Herrmann, F. (2017) An inconvenient sequel. Posted at Patents on the soles of your shoes

Tuesday, September 19, 2017

Oh, patents! Ambient backscatter

Copyright © Françoise Herrmann

Inventive steps are supposed to wow you! So, how about electronic communication without power? Off the grid and batteryless!  Ambient backscatter might be another instance of the SXSW ‘SciFi no more” innovation category, only this time it is the brainchild of a MIT-selected group of “Innovators under the age of 35”. 

Indeed the backscatter chip has the capacity to pick up and reflect power from ambient broadcasted radio and TV signals, or wifi devices, so that the backscatter-enabled device charges itself without batteries.

Recipients of a National Science Foundation award, applications are being developed by Jeeva Wireless. Applications, for example, include the development of a backscatter chip enabling emergency calls on a dead cell phone. 

Here is how the inventors  demonstrate the phenomenon of ambient backscatter:

This invention is disclosed in the following series of patents:
  • WO2017132400 (A1) ― 2017-08-03 - Backscatter devices including examples of single sideband operation
  • US2017208597 (A1) ― 2017-07-20 - Power transmission using wireless communication signals
  • EP3189580 (A1) ― 2017-07-12 - Power transmission using wireless communication signals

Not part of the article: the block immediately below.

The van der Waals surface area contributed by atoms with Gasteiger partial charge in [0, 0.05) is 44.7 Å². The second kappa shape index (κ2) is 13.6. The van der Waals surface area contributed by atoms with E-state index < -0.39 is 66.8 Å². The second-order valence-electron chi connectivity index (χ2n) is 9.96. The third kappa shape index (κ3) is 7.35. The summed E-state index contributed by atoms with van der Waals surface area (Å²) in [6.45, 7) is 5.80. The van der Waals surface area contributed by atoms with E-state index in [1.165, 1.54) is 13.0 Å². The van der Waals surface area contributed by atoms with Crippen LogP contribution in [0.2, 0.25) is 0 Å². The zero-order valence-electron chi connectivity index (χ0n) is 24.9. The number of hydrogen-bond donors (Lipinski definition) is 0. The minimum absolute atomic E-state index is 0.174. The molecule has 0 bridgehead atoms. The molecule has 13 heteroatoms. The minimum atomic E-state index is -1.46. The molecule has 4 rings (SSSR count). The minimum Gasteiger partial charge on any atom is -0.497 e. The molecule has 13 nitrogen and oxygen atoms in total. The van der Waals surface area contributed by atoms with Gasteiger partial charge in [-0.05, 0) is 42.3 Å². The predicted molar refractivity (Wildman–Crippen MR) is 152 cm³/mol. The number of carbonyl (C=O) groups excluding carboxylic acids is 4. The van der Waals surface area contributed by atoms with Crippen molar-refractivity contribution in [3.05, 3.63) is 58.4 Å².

• WO2016037100 (A1) ― 2016-03-10 - Power transmission using wireless communication signals
  • US2017180075 (A1) ― 2017-06-22 - Wireless networking communication methods, systems, and devices operable using harvested power 
  • WO2015123341 (A1) ― 2015-08-20 - Wireless networking communication methods, systems, and devices operable using harvested power 
  • WO2017027847 (A1) ― 2017-02-16 - Backscatter devices and network systems incorporating backscatter devices
  • US2016259421 (A1) ― 2016-09-08 - Devices, systems, and methods for controlling devices using gesture
  • WO2015054419 (A1) ― 2015-04-16  - Devices, systems, and methods for controlling devices using gestures 
Bryce Kellogg
Jeeva Wireless
National Science Foundation
Simonite, T. (2016) This contact lens will kickstart the internet of disposable things. MIT Technology Review - Oct. 19, 2016

Saturday, September 16, 2017

Oh, patents! AR output security

Copyright © Françoise Herrmann

Franziska Roesner spends her time thinking about “What could a buggy or malicious application do?” She is a computer security and privacy expert, and inventor, co-running the Security and Privacy Research Laboratory at the University of Washington, specializing in Augmented Reality (AR). In particular, she has focused on AR output security, that is, the sorts of buggy and malicious actions that could be performed by an AR application receiving multiple sources of information from the real world. 

For example, Roesner cites the case of an AR windshield application receiving real-world information on road signs, lane configurations, and the presence or absence of pedestrians. The potential AR output security risks she is addressing are those of a buggy or malicious AR program which might obscure potential warnings, provide misleading road sign information, or hide incoming information from the real world.